Now before we discuss the filmmaking and craft on display here, none of this would function as well as it does without the full commitment of McAvoy to the role. Here is an actor who has shined throughout his career, but has never been given a chance to fully stretch his legs, experiment: the closest he came to this was 2013’s flawed but funny Filth. In Split, we see this come to a spear-point. McAvoy excels in a challenging role that could easily have come off as either flat, lacking in the menace required, or entirely campy, stimulated by caricatures of the personality stereotypes that Kevin channels. Throughout the film, we see McAvoy build a bond with the audience, through his ‘performances’, which is ingenious in itself: despite playing one character, as we are reminded, the personalities are so well played out that we entirely forget that the innocent Hedwig belongs to the same body as the terrifying Patricia. He is inherently evil in his actions, and yet he never loses our attention, our want to watch him, to gaze at his tour de force of a display of acting talent.
This is all helped along by Shyamalan and cinematographer Mike Gioulakis, who retain the stylistic tension that the director all but negated in his later projects. The contrast between close-ups and wide angles perfectly balances out the need to show McAvoy’s extraordinarily expressive performance, as well as a chance to set the scene, establish the environment, to give the world character. There’s almost an essence of Dario Argento, Sam Peckinpah a la Straw Dogs or perhaps even a little Cronenberg in there, with later scenes exploring body horror as you’d never expect. There is a lot to admire here, and the lighting and sound all augment the overall aesthetic, as Shyamalan constructs a thriller that truly terrifies at points.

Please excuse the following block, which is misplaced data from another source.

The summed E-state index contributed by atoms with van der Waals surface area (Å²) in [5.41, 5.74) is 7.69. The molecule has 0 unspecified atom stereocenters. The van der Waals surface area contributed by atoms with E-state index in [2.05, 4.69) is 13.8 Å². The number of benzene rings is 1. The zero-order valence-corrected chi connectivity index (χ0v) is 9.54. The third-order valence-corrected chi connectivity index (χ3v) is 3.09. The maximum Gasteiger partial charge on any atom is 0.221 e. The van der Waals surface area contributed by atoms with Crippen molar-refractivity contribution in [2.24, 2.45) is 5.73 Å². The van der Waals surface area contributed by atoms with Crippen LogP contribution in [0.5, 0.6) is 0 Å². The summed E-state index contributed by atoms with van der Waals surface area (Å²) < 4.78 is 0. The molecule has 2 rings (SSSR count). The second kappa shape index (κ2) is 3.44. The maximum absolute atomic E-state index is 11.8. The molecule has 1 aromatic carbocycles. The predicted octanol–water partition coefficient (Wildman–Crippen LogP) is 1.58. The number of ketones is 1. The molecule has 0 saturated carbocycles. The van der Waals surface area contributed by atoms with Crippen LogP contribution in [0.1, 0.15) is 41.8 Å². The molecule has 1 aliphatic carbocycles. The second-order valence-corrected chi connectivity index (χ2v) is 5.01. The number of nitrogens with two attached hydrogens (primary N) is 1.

The film isn’t perfect however. In terms of structure, I found that the film failed to set in a consistent pace. For a thriller, the constant cuts from scenes in Kevin’s hideout, to scenes involving Buckley’s psychotherapist, to flashbacks involving Taylor-Joy’s protagonist Casey, it seems a little jarring. While I particularly appreciated the narrative input the flashbacks had in giving Casey real backstory, they came at points where the mystery and dread surrounding Kevin were really mounting. While it certainly builds to an engaging climax and creates a connection to the characters, it can often feel a little too much like exposition for the sake of it, rather than subtly lacing in details that enhance the overall tension. A film such as 10 Cloverfield Lane had a stronger, more gradual release of information, while never really straying from the setting except from the opening and conclusion. I think Split would have benefitted from this more streamlined approach.
Overall though, I found Shyamalan’s film to be well worth the price of admission, which is a relief to say, seeing as he’d seemed to have lost his footing for so long. While it can often stray in terms of its narrative structure, McAvoy’s performance and Shyamalan/Gioulakis’ cinematographic flair all come together to produce a thriller that works in building suspense, and paying that suspense off with a finale that brings the terror and grotesquery in spades.
Shyamalan is back. Let’s hope he sticks around for a little longer this time.